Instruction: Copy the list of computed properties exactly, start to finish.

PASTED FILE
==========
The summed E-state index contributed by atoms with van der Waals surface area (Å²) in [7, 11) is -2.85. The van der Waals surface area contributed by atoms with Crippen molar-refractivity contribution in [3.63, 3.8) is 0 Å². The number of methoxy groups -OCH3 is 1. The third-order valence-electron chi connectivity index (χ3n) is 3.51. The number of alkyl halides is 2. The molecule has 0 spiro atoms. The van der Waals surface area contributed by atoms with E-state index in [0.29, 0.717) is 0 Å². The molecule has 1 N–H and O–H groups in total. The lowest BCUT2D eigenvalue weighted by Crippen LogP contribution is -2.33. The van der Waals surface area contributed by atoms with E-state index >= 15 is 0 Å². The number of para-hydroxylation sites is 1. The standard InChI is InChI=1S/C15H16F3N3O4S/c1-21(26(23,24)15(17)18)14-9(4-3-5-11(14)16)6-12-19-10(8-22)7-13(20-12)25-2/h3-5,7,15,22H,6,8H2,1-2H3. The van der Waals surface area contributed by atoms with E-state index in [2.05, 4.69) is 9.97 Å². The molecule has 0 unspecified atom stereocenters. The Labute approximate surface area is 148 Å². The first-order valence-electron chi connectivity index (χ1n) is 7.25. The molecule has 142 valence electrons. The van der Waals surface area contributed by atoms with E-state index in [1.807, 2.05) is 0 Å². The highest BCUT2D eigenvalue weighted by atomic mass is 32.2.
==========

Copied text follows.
The summed E-state index contributed by atoms with van der Waals surface area (Å²) in [7, 11) is -2.85. The van der Waals surface area contributed by atoms with Crippen molar-refractivity contribution in [3.63, 3.8) is 0 Å². The number of methoxy groups -OCH3 is 1. The third-order valence-electron chi connectivity index (χ3n) is 3.51. The number of alkyl halides is 2. The molecule has 0 spiro atoms. The van der Waals surface area contributed by atoms with E-state index in [0.29, 0.717) is 0 Å². The molecule has 1 N–H and O–H groups in total. The lowest BCUT2D eigenvalue weighted by Crippen LogP contribution is -2.33. The van der Waals surface area contributed by atoms with E-state index >= 15 is 0 Å². The number of para-hydroxylation sites is 1. The standard InChI is InChI=1S/C15H16F3N3O4S/c1-21(26(23,24)15(17)18)14-9(4-3-5-11(14)16)6-12-19-10(8-22)7-13(20-12)25-2/h3-5,7,15,22H,6,8H2,1-2H3. The van der Waals surface area contributed by atoms with E-state index in [2.05, 4.69) is 9.97 Å². The molecule has 0 unspecified atom stereocenters. The Labute approximate surface area is 148 Å². The first-order valence-electron chi connectivity index (χ1n) is 7.25. The molecule has 142 valence electrons. The van der Waals surface area contributed by atoms with E-state index in [1.807, 2.05) is 0 Å². The highest BCUT2D eigenvalue weighted by atomic mass is 32.2.